For the fifth time in a row, the College of the Canyons Aerospace and Sciences Team (AST) has been selected to participate in NASA’s High Altitude Student Platform (HASP) program.
Utilizing its HASP 2017 mechanical design, the team plans to build a compact scintillator—which converts high-energy radiation to a visible light—to detect gamma rays and neutrinos in the upper stratosphere. The data will be used to determine the number of antimatter collisions occurring in the upper atmosphere.
“Our goal is to collect data on the frequency of antimatter collisions in the upper stratosphere,” said Sean Tomer, NASA HASP project manager for 2021. “This should give us a better understanding of the composition and origin of the universe.”
The 24-member team will use a plastic scintillator to test the effectiveness and longevity of this class of radiation detector during prolonged exposure to UV and cosmic radiation. Using an altimeter, the scintillator will be exposed to the atmosphere at an altitude of 100,000 feet for 14 hours and a photomultiplier will count scintillations.
“It is very exciting to have been selected once again for this prestigious program,” said Teresa Ciardi, a physical science professor at the college. “The team has worked very hard despite the challenges posed by COVID-19 and it has clearly paid off.”
Ciardi and Greg Poteat, an adjunct manufacturing instructor, provide COC AST with guidance and support as co-advisors.
COC AST will spend the rest of the Spring 2021 semester building and testing their HASP experiment.
Vacuum and thermal testing is scheduled to take place at NASA’s Columbia Science Balloon Facility in Palestine, Texas in July 2021.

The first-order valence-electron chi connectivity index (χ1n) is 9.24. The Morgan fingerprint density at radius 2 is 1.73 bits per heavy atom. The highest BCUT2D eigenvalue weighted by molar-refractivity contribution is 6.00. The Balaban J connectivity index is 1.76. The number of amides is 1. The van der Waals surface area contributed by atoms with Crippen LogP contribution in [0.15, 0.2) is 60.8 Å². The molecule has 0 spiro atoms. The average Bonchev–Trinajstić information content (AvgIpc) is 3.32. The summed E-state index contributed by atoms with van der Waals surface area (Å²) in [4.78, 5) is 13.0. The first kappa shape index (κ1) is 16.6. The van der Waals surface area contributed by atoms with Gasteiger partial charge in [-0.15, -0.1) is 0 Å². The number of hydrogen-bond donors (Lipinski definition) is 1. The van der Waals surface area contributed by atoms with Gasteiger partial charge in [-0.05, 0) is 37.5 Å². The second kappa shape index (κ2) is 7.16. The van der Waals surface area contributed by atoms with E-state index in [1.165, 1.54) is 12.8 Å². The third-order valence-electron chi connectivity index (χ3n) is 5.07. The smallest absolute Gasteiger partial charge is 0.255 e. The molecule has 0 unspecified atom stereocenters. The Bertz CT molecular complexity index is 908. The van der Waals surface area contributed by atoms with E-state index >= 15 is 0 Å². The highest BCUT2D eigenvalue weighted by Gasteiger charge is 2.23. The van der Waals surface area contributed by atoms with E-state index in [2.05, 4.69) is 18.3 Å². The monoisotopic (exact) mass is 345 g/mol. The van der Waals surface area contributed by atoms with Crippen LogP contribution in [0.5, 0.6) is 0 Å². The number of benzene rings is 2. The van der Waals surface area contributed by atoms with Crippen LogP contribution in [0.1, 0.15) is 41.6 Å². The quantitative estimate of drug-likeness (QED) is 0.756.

HASP is expected to launch on Sept. 6, 2021 from NASA’s site in Fort Sumner, New Mexico.
“I am extremely proud of this team, which came together despite the challenges posed by this pandemic,” Tomer said. “I think it’s because we all share this passion for scientific discovery. Plus, Teresa and Gregory have inspired all of us so much, and they have provided incredible support every step of the way. We look forward to a successful launch and collection of data.”
Launched in 2015, the College of the Canyons Aerospace and Sciences Team participates regularly in the NASA’s HASP program and RockSat-X mission.
To date, the team has flown four high altitude balloon missions aboard the NASA HASP system; two to collect interplanetary dust particles, and two to neutralize harmful acids within the upper stratosphere.
HASP is a joint project between NASA’s Wallops Flight Facility Balloon Program Office in Virginia, NASA’s Science Mission Directorate, the Louisiana Space Grant Consortium (LaSPACE) in Baton Rouge, and the Columbia Scientific Balloon Facility in Palestine, Texas.
For more information about COC AST, please visit the team’s website.